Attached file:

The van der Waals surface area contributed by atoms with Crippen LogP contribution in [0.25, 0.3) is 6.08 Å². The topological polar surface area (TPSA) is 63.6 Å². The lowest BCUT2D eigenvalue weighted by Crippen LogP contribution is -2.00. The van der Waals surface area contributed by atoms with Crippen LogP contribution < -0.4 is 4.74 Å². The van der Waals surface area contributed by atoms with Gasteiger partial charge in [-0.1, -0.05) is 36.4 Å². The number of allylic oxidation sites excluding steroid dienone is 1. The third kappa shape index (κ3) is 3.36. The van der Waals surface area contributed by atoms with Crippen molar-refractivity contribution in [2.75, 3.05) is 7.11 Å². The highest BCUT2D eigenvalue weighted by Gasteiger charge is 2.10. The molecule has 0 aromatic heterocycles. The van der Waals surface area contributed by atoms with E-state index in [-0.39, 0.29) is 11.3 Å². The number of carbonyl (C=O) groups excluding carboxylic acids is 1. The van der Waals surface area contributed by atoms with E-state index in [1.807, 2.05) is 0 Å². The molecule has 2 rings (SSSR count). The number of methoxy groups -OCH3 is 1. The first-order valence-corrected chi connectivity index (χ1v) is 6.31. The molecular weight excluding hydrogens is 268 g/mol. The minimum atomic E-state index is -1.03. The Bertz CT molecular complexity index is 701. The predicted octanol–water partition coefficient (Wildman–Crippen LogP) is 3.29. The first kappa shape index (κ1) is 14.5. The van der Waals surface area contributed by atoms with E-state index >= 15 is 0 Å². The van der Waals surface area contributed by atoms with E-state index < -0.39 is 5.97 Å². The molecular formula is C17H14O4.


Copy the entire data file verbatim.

The van der Waals surface area contributed by atoms with Crippen LogP contribution in [0.25, 0.3) is 6.08 Å². The topological polar surface area (TPSA) is 63.6 Å². The lowest BCUT2D eigenvalue weighted by Crippen LogP contribution is -2.00. The van der Waals surface area contributed by atoms with Crippen LogP contribution < -0.4 is 4.74 Å². The van der Waals surface area contributed by atoms with Gasteiger partial charge in [-0.1, -0.05) is 36.4 Å². The number of allylic oxidation sites excluding steroid dienone is 1. The third kappa shape index (κ3) is 3.36. The van der Waals surface area contributed by atoms with Crippen molar-refractivity contribution in [2.75, 3.05) is 7.11 Å². The highest BCUT2D eigenvalue weighted by Gasteiger charge is 2.10. The molecule has 0 aromatic heterocycles. The van der Waals surface area contributed by atoms with E-state index in [-0.39, 0.29) is 11.3 Å². The number of carbonyl (C=O) groups excluding carboxylic acids is 1. The van der Waals surface area contributed by atoms with E-state index in [1.807, 2.05) is 0 Å². The molecule has 2 rings (SSSR count). The number of methoxy groups -OCH3 is 1. The first-order valence-corrected chi connectivity index (χ1v) is 6.31. The molecular weight excluding hydrogens is 268 g/mol. The minimum atomic E-state index is -1.03. The Bertz CT molecular complexity index is 701. The predicted octanol–water partition coefficient (Wildman–Crippen LogP) is 3.29. The first kappa shape index (κ1) is 14.5. The van der Waals surface area contributed by atoms with E-state index >= 15 is 0 Å². The van der Waals surface area contributed by atoms with E-state index < -0.39 is 5.97 Å². The molecular formula is C17H14O4.